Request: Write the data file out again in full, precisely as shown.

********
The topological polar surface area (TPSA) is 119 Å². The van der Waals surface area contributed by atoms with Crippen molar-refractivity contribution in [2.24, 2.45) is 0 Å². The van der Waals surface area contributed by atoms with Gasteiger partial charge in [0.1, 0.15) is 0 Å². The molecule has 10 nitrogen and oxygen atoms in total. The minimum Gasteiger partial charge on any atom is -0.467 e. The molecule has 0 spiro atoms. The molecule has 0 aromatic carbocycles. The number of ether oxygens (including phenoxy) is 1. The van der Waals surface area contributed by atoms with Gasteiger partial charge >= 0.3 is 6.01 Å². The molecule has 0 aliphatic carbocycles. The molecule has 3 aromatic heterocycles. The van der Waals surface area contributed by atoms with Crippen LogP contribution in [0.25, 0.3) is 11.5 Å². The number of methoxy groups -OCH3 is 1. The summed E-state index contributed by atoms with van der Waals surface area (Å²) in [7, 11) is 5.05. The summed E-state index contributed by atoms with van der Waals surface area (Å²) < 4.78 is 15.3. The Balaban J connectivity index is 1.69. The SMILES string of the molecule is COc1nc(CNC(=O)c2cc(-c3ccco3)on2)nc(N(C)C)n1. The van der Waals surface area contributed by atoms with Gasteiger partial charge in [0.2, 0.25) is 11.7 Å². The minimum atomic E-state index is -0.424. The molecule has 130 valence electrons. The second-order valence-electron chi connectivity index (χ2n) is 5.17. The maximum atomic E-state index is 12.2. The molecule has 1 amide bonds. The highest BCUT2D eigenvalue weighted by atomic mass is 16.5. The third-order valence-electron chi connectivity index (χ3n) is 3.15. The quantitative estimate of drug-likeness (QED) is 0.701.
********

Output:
The topological polar surface area (TPSA) is 119 Å². The van der Waals surface area contributed by atoms with Crippen molar-refractivity contribution in [2.24, 2.45) is 0 Å². The van der Waals surface area contributed by atoms with Gasteiger partial charge in [0.1, 0.15) is 0 Å². The molecule has 10 nitrogen and oxygen atoms in total. The minimum Gasteiger partial charge on any atom is -0.467 e. The molecule has 0 spiro atoms. The molecule has 0 aromatic carbocycles. The number of ether oxygens (including phenoxy) is 1. The van der Waals surface area contributed by atoms with Gasteiger partial charge >= 0.3 is 6.01 Å². The molecule has 0 aliphatic carbocycles. The molecule has 3 aromatic heterocycles. The van der Waals surface area contributed by atoms with Crippen LogP contribution in [0.25, 0.3) is 11.5 Å². The number of methoxy groups -OCH3 is 1. The summed E-state index contributed by atoms with van der Waals surface area (Å²) in [7, 11) is 5.05. The summed E-state index contributed by atoms with van der Waals surface area (Å²) < 4.78 is 15.3. The Balaban J connectivity index is 1.69. The SMILES string of the molecule is COc1nc(CNC(=O)c2cc(-c3ccco3)on2)nc(N(C)C)n1. The van der Waals surface area contributed by atoms with Gasteiger partial charge in [0.2, 0.25) is 11.7 Å². The minimum atomic E-state index is -0.424. The molecule has 130 valence electrons. The second-order valence-electron chi connectivity index (χ2n) is 5.17. The maximum atomic E-state index is 12.2. The molecule has 1 amide bonds. The highest BCUT2D eigenvalue weighted by atomic mass is 16.5. The third-order valence-electron chi connectivity index (χ3n) is 3.15. The quantitative estimate of drug-likeness (QED) is 0.701.